"Say to them, As I live, says the Lord God, I have no pleasure in the death of the wicked; but that the wicked turn from his ways and live: turn you, turn you from your evil ways; for why will you die, O house of Israel?" (Ezk..33:11 KJV).

Ezekiel, chapter 33, shows the concern God has for Israel and the finality of the punishment of the wicked. See also 2.Pet.2:1-22; 1.Cor. 6:9.

"Then he said, I pray you therefore, father, that you would send him to my father's house: For I have five brethren; that he may testify to them, lest they also come into this place of torment" (Lk:16:27-28 KJV).

Knowing his fate is sealed, the Rich Man shows concern for his loved ones. He does not want them to make the same mistake that he has. However, they are also in the same spiritual condition as the Rich Man.


There were six religious sects of the Jews at the time of Christ: the Essenes, Nazarites, Pharisees, Sadducees, Scribes, and Zealots. The Pharisees were the ones to whom Jesus was addressing this admonition. It does not take much imagination to see that the Rich Man's five brothers are analogous to the other five religious sects of the house of Judah.

"Abraham said to him, They have Moses and the prophets; let them hear them. And he said, No, father Abraham: but if one went to them from the dead, they will repent" (Lk.16:29-30 KJV).

Always Seeking a Sign

The leaders and the people of Jesus' day were always seeking a sign from Jesus to prove his authority (Matt.12:38-42, Mk.8:11-12; Lk.11: 16,30-31). They were also well versed in the history of Israel, which documented resurrections of the dead at the hands of the Prophets. And many of these leaders had heard that Jesus had resurrected the dead. But as great as it was, the witness of one raised from the dead was small in comparison to the witness, miracles, and teaching of the servants whom God had sent to Israel.

Many Warnings

"And he said to him, If they hear not Moses and the prophets, neither will they be persuaded, though one rose from the dead" (Lk.16:31 KJV).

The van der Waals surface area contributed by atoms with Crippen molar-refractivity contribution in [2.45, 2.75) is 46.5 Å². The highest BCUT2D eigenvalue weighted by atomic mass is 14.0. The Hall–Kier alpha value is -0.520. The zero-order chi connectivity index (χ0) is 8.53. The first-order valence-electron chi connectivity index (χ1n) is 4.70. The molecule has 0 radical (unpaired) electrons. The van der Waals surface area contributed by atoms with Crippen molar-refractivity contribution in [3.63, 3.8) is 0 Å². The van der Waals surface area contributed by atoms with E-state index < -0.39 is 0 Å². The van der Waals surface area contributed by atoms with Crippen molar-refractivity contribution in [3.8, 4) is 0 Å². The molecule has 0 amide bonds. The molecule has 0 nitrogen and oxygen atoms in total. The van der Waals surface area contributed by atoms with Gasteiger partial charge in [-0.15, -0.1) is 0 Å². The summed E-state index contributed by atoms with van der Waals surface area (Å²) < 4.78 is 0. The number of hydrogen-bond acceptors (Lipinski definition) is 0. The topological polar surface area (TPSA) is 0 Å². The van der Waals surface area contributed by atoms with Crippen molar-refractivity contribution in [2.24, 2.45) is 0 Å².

Apparently, none of the prophet's teachings, warnings, or the awesome events of Israel's history made much of an impression on the arrogant religious intellectuals and their followers; they were not persuaded to repent of their rebellion against God.

It seems also that, in this story, Jesus foretells his resurrection, which these people would also reject as a witness. However, the story may have been referring to the resurrection of Lazarus, which angered those religious leaders. Moreover, they rejected Jesus' miracles and the resurrection of Martha and Mary's brother Lazarus.

"Then the chief priest and the Pharisees assembled a Sanhedrin, and said, What are we going to do, for this man does many miracles. If we let him alone, all will believe in him, and the Romans will come and take away from us both the place and the nation. . . ..

Then from that day they took counsel how that they might kill him" (Jn.11:47-48, 53 Para.).

"Then a great crowd of the Jews learned that he was there. And they did not come because of Jesus alone, but that they also might see Lazarus whom he raised from the dead. But the chief priest took council that they also might put Lazarus to death because through him many of the Jews went away and believed in Jesus" (Jn.12:9-11 Para.).

Did these religious leaders forsake their false teachings and repent of their sin after Jesus rose from the dead? The Bible records that many of the priests (Acts 6:7) became obedient to the faith. However, not many of the other religious leaders were persuaded to repent by Christ's teachings, miracles, or the dramatic events surrounding his resurrection.